by Gary Dyksterhouse
‘Two are better than one, because they have a good reward for their toil. For if they fall, one will lift up his fellow. But woe to him who is alone when he falls and has not another to lift him up! Again, if two lie together, they keep warm, but how can one keep warm alone? And though a man might prevail against one who is alone, two will withstand him – a threefold cord is not quickly broken.
- Ecclesiastes 4:9-12
Each year, around 45,000 people in our country take their own life. I have personally known two childhood friends who made that tragic choice. Our world is a dangerous place, and there is nowhere more dangerous than in the deep recesses of our own minds. The gospel makes it very clear that Christians are to be light in this world, and that there is an opposing set of forces who are working to sow darkness.
In fact, Satan and his disciples love nothing more than to destroy the witness or the life of a Christ follower. If he cannot physically destroy us, he will then aim to destroy our witness. Turn on the TV, or your computer, your chat, your snap, or any number of potential deadly influences in your life if you doubt the veracity of that statement.
So how do we fight back? How do we withstand the tide and not only stand firm in our faith, but more importantly push forward as we run our race to its completion? Kathryn and I moved to Greenwood over a decade ago, and one of my primary objections in moving was to be grounded in a true community of Christians. As a college basketball coach, I often lived life on the road. My Christian community consisted of showing up most Sundays to hear a sermon, sing a few songs, and then it was back to the grind. One of the primary reasons we chose to settle in Greenwood as opposed to another neighboring town to our farm was because of the community of believers at Westminster.
Additionally about 10 years ago I began to develop a friendship with a much older and slightly wiser farmer down the road from me. We began to share prayer requests, struggles, and praises. About a year later we added a baseball coach at Greenwood High who was considering starting his own private academy for the at-risk young men of the Delta. A few years after that we added another local baseball coach and a young farmer from down the road. We meet once a week at 5:30am for about an hour. Some mornings we barely do anything productive other than drink coffee and offer a word of encouragement for the week. Other mornings we spend in earnest prayer and supplication as we lift each other’s needs up to Christ.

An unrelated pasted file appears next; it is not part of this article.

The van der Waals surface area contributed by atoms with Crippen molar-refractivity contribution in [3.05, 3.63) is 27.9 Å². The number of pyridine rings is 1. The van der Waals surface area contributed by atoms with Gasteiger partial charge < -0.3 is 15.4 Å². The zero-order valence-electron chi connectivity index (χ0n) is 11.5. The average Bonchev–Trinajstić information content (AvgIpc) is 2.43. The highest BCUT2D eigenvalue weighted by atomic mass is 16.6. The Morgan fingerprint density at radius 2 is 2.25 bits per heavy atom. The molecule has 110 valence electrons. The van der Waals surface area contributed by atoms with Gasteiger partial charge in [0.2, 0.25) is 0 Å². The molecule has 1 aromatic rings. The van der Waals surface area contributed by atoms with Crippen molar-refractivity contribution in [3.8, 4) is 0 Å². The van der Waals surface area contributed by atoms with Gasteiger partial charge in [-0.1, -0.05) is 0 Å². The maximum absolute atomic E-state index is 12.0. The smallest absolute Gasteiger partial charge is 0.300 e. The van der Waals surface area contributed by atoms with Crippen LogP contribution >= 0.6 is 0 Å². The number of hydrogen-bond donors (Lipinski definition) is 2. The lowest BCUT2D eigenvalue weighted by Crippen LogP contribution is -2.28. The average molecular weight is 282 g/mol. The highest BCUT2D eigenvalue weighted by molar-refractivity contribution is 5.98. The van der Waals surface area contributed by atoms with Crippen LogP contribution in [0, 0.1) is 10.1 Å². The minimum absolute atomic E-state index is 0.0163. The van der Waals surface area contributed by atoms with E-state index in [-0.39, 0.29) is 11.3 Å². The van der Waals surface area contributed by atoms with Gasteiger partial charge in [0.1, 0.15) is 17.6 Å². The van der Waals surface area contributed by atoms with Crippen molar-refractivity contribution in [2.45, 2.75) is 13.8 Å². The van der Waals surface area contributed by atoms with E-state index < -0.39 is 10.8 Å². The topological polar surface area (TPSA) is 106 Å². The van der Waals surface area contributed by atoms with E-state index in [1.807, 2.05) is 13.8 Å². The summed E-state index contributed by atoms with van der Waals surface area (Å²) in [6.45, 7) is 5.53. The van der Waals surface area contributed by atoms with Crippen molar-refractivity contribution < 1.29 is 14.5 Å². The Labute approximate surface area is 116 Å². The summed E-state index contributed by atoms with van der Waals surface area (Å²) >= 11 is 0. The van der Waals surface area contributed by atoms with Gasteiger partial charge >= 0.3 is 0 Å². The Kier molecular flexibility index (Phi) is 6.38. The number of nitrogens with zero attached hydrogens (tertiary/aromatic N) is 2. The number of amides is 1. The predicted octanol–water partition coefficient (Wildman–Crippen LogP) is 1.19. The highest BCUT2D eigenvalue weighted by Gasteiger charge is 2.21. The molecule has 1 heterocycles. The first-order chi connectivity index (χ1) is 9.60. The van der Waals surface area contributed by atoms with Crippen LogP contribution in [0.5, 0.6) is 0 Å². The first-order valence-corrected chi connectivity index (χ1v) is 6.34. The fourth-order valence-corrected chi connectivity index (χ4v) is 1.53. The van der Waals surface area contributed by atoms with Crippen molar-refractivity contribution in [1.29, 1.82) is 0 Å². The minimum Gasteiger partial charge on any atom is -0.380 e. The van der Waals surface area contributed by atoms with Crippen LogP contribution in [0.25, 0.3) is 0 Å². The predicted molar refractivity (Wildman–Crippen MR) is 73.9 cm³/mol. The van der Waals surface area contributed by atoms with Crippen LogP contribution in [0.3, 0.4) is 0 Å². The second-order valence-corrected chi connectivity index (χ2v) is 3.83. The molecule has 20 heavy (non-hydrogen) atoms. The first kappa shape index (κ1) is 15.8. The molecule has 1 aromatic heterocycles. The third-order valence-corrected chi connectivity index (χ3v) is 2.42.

As I look back on the relationships I have built at Westminster, and the group of men that I meet with weekly, I cannot help but visualize the threefold cord that Ecclesiastes describes. We will all be challenged with something beyond our ability to cope at some point in our life. Whether it is mortality, failure at work, failure in the home, addictions, or even the doubting of one’s faith; we will all be challenged in a unique and targeted way by the forces of evil. The easiest way to braid your own threefold cord is simply to ask someone in your church to pray for you, and then ask them if there is something in return that you can pray about for them.
That is how it started with me, and if you feel as though you are out there hanging by a thread, my prayer for you is that you are bold enough to ask someone for help. Every good and perfect gift is from above, and today I am thankful for the friends that God has bestowed upon me here in Greenwood.
PS: It is truly amazing how the Lord lays topics on our hearts. 30 minutes after I wrote this blog post, I received an email from a college friend of mine to inform me that a fraternity brother of ours had committed suicide. This world is broken, and we can rest in the knowledge that we have a Savior who will one day make amends to all the wrongs, and vanquish evil for eternity.